CRISPR adaptation biases explain preference for acquisition of foreign DNA.

Levy A, Goren MG, Yosef I, Auster O, Manor M, Amitai G, Edgar R, Qimron U, Sorek R - Nature (2015)

Graphic overview of the procedure for characterizing the frequency and sequence of newly acquired spacersDNA from cultures of either E. coli K-12 (left) or E. coli BL21-AI (right) strains expressing Cas1+2 from two different plasmids were used as templates for PCR. Round 1 was used to determine the frequency of spacer acquisition by comparing occurrences of expanded arrays to WT arrays. Round 2 amplified only the expanded arrays and, followed by deep sequencing, was used to determine the sequence, location, and source of newly acquired spacers.
© Copyright Policy - permissions-link
Related In: Results  -  Collection

License
Show All Figures
getmorefigures.php?uid=PMC4561520&req=5

Figure 6: Graphic overview of the procedure for characterizing the frequency and sequence of newly acquired spacersDNA from cultures of either E. coli K-12 (left) or E. coli BL21-AI (right) strains expressing Cas1+2 from two different plasmids were used as templates for PCR. Round 1 was used to determine the frequency of spacer acquisition by comparing occurrences of expanded arrays to WT arrays. Round 2 amplified only the expanded arrays and, followed by deep sequencing, was used to determine the sequence, location, and source of newly acquired spacers.
Mentions: We set out to understand the mechanism governing the self/non-self discrimination of the DNA source for spacer acquisition during the adaptation stage. For this, we used a previously described experimental system that monitors spacer acquisition in vivo in the E. coli type I-E CRISPR system 7,12. In this system, cas1 and cas2 are carried on a plasmid (pCas1+2) and their expression is regulated by an arabinose-inducible T7 RNA polymerase (Extended Data Fig. 1). We have previously shown that expression of Cas1+2 in this system leads to spacer acquisition, i.e., expansion of the chromosomally encoded CRISPR I array in E. coli BL21-AI 7. Since this strain of E. coli harbors a CRISPR array but lacks any cas genes on its genome, this system is interference-free, and thus does not allow ‘primed’ CRISPR adaptation 9,10,14,15.

Bottom Line: CRISPR-Cas (clustered, regularly interspaced short palindromic repeats coupled with CRISPR-associated proteins) is a bacterial immunity system that protects against invading phages or plasmids.In the process of CRISPR adaptation, short pieces of DNA ('spacers') are acquired from foreign elements and integrated into the CRISPR array.We further show that the avoidance of self is mediated by the RecBCD double-stranded DNA break repair complex.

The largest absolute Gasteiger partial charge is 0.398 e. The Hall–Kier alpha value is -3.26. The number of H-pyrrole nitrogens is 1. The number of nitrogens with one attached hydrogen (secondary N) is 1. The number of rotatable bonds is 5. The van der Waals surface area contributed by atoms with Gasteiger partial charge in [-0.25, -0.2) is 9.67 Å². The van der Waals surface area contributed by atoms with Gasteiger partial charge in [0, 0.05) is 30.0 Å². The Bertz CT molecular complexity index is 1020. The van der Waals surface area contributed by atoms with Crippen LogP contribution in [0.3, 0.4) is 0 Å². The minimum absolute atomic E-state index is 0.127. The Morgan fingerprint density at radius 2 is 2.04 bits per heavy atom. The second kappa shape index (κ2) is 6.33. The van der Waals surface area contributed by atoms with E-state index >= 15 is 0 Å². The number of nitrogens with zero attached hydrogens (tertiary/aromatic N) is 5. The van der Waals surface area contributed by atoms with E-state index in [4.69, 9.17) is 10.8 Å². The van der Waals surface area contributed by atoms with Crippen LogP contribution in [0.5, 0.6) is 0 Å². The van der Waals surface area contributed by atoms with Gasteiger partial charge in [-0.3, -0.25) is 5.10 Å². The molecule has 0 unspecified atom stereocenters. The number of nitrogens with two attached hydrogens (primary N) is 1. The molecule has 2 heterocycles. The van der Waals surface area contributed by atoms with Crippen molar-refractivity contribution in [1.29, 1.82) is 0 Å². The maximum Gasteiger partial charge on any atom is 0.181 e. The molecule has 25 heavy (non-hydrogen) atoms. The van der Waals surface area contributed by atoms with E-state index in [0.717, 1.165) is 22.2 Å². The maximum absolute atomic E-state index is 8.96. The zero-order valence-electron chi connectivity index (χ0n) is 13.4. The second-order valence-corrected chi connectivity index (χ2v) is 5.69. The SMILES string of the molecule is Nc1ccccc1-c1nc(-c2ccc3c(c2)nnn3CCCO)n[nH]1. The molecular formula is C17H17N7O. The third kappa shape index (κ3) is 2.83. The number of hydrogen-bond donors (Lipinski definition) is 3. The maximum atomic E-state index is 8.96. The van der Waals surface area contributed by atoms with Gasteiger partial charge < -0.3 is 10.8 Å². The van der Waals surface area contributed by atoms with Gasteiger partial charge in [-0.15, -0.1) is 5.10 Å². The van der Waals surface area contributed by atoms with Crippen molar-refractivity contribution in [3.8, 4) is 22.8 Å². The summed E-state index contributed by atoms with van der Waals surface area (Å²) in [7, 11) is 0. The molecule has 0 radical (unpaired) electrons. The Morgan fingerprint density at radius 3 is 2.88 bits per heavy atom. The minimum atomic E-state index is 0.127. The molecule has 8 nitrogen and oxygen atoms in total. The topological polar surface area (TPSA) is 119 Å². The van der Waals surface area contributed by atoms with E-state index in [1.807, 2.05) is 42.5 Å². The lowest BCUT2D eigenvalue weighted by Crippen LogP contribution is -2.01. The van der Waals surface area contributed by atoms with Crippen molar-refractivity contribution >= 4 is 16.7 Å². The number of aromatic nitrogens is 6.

View Article: PubMed Central - PubMed

Affiliation: Department of Molecular Genetics, Weizmann Institute of Science, Rehovot 76100, Israel.

ABSTRACT
CRISPR-Cas (clustered, regularly interspaced short palindromic repeats coupled with CRISPR-associated proteins) is a bacterial immunity system that protects against invading phages or plasmids. In the process of CRISPR adaptation, short pieces of DNA ('spacers') are acquired from foreign elements and integrated into the CRISPR array. So far, it has remained a mystery how spacers are preferentially acquired from the foreign DNA while the self chromosome is avoided. Here we show that spacer acquisition is replication-dependent, and that DNA breaks formed at stalled replication forks promote spacer acquisition. Chromosomal hotspots of spacer acquisition were confined by Chi sites, which are sequence octamers highly enriched on the bacterial chromosome, suggesting that these sites limit spacer acquisition from self DNA. We further show that the avoidance of self is mediated by the RecBCD double-stranded DNA break repair complex. Our results suggest that, in Escherichia coli, acquisition of new spacers largely depends on RecBCD-mediated processing of double-stranded DNA breaks occurring primarily at replication forks, and that the preference for foreign DNA is achieved through the higher density of Chi sites on the self chromosome, in combination with the higher number of forks on the foreign DNA. This model explains the strong preference to acquire spacers both from high copy plasmids and from phages.

Show MeSH
Related in: MedlinePlus